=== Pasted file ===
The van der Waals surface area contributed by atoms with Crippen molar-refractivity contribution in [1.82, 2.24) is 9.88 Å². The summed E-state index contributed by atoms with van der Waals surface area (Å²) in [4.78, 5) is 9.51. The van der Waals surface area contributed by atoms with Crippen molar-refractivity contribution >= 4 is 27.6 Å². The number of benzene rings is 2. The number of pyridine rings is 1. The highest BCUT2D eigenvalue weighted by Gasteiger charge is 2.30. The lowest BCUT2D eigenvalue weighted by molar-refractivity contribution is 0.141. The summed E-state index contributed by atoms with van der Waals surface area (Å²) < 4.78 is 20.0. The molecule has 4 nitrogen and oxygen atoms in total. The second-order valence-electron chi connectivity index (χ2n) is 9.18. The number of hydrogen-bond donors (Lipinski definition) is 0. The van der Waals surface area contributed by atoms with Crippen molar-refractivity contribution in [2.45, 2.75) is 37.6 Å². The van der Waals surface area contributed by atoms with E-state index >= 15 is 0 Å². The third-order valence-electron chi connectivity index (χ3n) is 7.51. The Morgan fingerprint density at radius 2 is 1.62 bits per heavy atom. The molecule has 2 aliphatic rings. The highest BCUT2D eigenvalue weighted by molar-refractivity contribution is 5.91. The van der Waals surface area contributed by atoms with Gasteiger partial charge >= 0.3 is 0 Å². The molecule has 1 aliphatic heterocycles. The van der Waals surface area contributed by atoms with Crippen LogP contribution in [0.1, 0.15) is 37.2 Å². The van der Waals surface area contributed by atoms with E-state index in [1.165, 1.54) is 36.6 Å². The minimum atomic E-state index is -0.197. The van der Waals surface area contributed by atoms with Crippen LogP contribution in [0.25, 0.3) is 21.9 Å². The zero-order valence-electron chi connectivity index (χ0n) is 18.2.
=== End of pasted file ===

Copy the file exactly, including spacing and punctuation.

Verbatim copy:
The van der Waals surface area contributed by atoms with Crippen molar-refractivity contribution in [1.82, 2.24) is 9.88 Å². The summed E-state index contributed by atoms with van der Waals surface area (Å²) in [4.78, 5) is 9.51. The van der Waals surface area contributed by atoms with Crippen molar-refractivity contribution >= 4 is 27.6 Å². The number of benzene rings is 2. The number of pyridine rings is 1. The highest BCUT2D eigenvalue weighted by Gasteiger charge is 2.30. The lowest BCUT2D eigenvalue weighted by molar-refractivity contribution is 0.141. The summed E-state index contributed by atoms with van der Waals surface area (Å²) < 4.78 is 20.0. The molecule has 4 nitrogen and oxygen atoms in total. The second-order valence-electron chi connectivity index (χ2n) is 9.18. The number of hydrogen-bond donors (Lipinski definition) is 0. The van der Waals surface area contributed by atoms with Crippen molar-refractivity contribution in [2.45, 2.75) is 37.6 Å². The van der Waals surface area contributed by atoms with E-state index >= 15 is 0 Å². The third-order valence-electron chi connectivity index (χ3n) is 7.51. The Morgan fingerprint density at radius 2 is 1.62 bits per heavy atom. The molecule has 2 aliphatic rings. The highest BCUT2D eigenvalue weighted by molar-refractivity contribution is 5.91. The van der Waals surface area contributed by atoms with Gasteiger partial charge >= 0.3 is 0 Å². The molecule has 1 aliphatic heterocycles. The van der Waals surface area contributed by atoms with Crippen LogP contribution in [0.1, 0.15) is 37.2 Å². The van der Waals surface area contributed by atoms with E-state index in [1.165, 1.54) is 36.6 Å². The minimum atomic E-state index is -0.197. The van der Waals surface area contributed by atoms with Crippen LogP contribution in [0.25, 0.3) is 21.9 Å². The zero-order valence-electron chi connectivity index (χ0n) is 18.2.